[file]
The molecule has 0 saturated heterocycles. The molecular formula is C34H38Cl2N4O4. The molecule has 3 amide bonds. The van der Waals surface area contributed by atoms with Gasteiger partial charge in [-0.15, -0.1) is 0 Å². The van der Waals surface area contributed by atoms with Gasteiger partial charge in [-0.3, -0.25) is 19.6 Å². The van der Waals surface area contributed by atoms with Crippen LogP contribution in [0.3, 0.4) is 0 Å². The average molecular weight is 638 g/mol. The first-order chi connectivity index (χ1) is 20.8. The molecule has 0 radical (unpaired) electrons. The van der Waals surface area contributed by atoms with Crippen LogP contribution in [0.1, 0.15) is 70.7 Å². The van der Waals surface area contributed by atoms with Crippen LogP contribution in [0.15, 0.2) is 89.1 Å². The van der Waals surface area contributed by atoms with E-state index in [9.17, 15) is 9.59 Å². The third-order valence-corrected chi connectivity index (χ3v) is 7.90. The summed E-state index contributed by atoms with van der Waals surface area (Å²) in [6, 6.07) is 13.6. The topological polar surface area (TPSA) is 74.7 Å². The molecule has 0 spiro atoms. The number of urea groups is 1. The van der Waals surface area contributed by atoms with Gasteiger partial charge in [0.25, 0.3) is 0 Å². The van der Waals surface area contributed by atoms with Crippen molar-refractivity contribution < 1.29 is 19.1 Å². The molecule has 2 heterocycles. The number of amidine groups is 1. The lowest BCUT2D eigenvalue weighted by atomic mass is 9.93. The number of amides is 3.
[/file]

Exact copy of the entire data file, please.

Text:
The molecule has 0 saturated heterocycles. The molecular formula is C34H38Cl2N4O4. The molecule has 3 amide bonds. The van der Waals surface area contributed by atoms with Gasteiger partial charge in [-0.15, -0.1) is 0 Å². The van der Waals surface area contributed by atoms with Gasteiger partial charge in [-0.3, -0.25) is 19.6 Å². The van der Waals surface area contributed by atoms with Crippen LogP contribution in [0.3, 0.4) is 0 Å². The average molecular weight is 638 g/mol. The first-order chi connectivity index (χ1) is 20.8. The molecule has 0 radical (unpaired) electrons. The van der Waals surface area contributed by atoms with Crippen LogP contribution in [0.1, 0.15) is 70.7 Å². The van der Waals surface area contributed by atoms with Crippen LogP contribution in [0.15, 0.2) is 89.1 Å². The van der Waals surface area contributed by atoms with E-state index in [9.17, 15) is 9.59 Å². The third-order valence-corrected chi connectivity index (χ3v) is 7.90. The summed E-state index contributed by atoms with van der Waals surface area (Å²) in [6, 6.07) is 13.6. The topological polar surface area (TPSA) is 74.7 Å². The molecule has 0 spiro atoms. The number of urea groups is 1. The van der Waals surface area contributed by atoms with Gasteiger partial charge in [0.25, 0.3) is 0 Å². The van der Waals surface area contributed by atoms with Crippen molar-refractivity contribution < 1.29 is 19.1 Å². The molecule has 2 heterocycles. The number of amidine groups is 1. The lowest BCUT2D eigenvalue weighted by atomic mass is 9.93. The number of amides is 3.